What is STORM? (Read this first, if you haven’t)

Got Questions? It’s all covered here.

What’s the weather like in Battambang?

As with most countries in Southeast Asia, Cambodia is in the tropical monsoon zone. There are 3 main seasons in Cambodia: Rainy season: June – October (<31c)Cool season: November- February (>26c)Hot season: March- May : Temperature: from 28c -35c

What currency do Cambodians use?

The local currency is called Riel (KHR), pronounced as “real”. You can use Riels or USD for purchases. The exchange rate is approximately US$ 1 = KHR 4,000. Do I need VISA to enter the country? Please check Cambodia’s Ministry of Foreign Affairs page for more details: http://evisa.mfaic.gov.kh/

Will STORM provide insurance coverage for me?

No, and we have chosen this arrangement for various reasons. You may already have an insurance policy and do not require an add on. There are various insurance packages in the market, we encourage you to research and purchase an insurance policy that best suit your needs and budget. Volunteers come at their own risk and the STORM organizer’s wish to advise all volunteers to purchase insurance prior to their visit.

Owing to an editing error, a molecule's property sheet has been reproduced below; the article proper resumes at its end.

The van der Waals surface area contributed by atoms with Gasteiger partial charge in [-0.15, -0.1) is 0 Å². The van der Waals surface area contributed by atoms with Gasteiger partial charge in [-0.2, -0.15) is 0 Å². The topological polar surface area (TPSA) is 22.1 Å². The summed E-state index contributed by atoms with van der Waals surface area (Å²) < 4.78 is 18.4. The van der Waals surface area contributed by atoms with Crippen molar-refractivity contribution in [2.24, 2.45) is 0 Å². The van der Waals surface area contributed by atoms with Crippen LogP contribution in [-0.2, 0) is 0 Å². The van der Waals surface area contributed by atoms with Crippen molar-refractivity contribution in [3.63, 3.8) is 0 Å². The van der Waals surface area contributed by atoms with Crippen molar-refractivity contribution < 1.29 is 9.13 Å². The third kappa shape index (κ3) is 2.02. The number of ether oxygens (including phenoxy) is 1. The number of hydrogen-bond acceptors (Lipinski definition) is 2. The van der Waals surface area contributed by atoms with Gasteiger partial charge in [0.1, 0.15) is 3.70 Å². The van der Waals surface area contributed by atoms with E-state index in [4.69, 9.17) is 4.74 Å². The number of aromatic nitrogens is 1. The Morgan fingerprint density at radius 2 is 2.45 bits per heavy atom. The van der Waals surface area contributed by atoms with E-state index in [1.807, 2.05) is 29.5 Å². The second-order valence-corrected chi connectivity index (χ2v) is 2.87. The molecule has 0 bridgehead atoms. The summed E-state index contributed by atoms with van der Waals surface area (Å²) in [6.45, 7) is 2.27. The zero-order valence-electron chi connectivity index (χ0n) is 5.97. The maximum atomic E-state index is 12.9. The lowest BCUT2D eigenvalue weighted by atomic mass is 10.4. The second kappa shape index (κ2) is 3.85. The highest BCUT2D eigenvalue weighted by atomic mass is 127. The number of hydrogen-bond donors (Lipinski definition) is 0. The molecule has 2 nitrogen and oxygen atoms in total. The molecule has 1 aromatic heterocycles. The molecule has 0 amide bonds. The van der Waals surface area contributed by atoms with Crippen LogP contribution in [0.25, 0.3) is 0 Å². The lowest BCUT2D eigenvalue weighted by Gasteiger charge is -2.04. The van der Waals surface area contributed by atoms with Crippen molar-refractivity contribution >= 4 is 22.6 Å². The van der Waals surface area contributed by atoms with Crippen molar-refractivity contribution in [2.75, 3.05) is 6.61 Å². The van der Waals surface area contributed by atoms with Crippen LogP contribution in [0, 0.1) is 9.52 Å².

Do I need to pay to volunteer for the STORM program?

Yes. There is a fee that you will need to pay. Check the STORM page for the fee structure. You will have to raise your own funds to cover the expenses of your stay here. If you need ideas or help to fundraise, please get in touch with us and we can brainstorm some ideas and/or direct your to the right people.

Is there a daily schedule?

To give you a rough idea of how your week would look like, we have put together a tentative pre-determined list of things that every volunteer would be tasked to. This list is subject to change depending on the time of your visit and the current immediate need. Interactive weekly discussions revolve around topics such as community development, humanitarian and cross cultural issues.Teaching at the school and/or pre school and assisting with any school activities on weekdaysOrganizing youth/children activities during weekendsVillage visits on weekends Daily debrief with team leadersHouse chores Cooking meals **assist in construction work for various building projects (where necessary)**assist in relief work (during flood season) **assist in teacher training**stay with village folk in the outskirts of Battambang ** These activities may be included in your schedule depending on tasks/project availability and the need at that time of your visit.

How are the people in Battambang & what should I expect?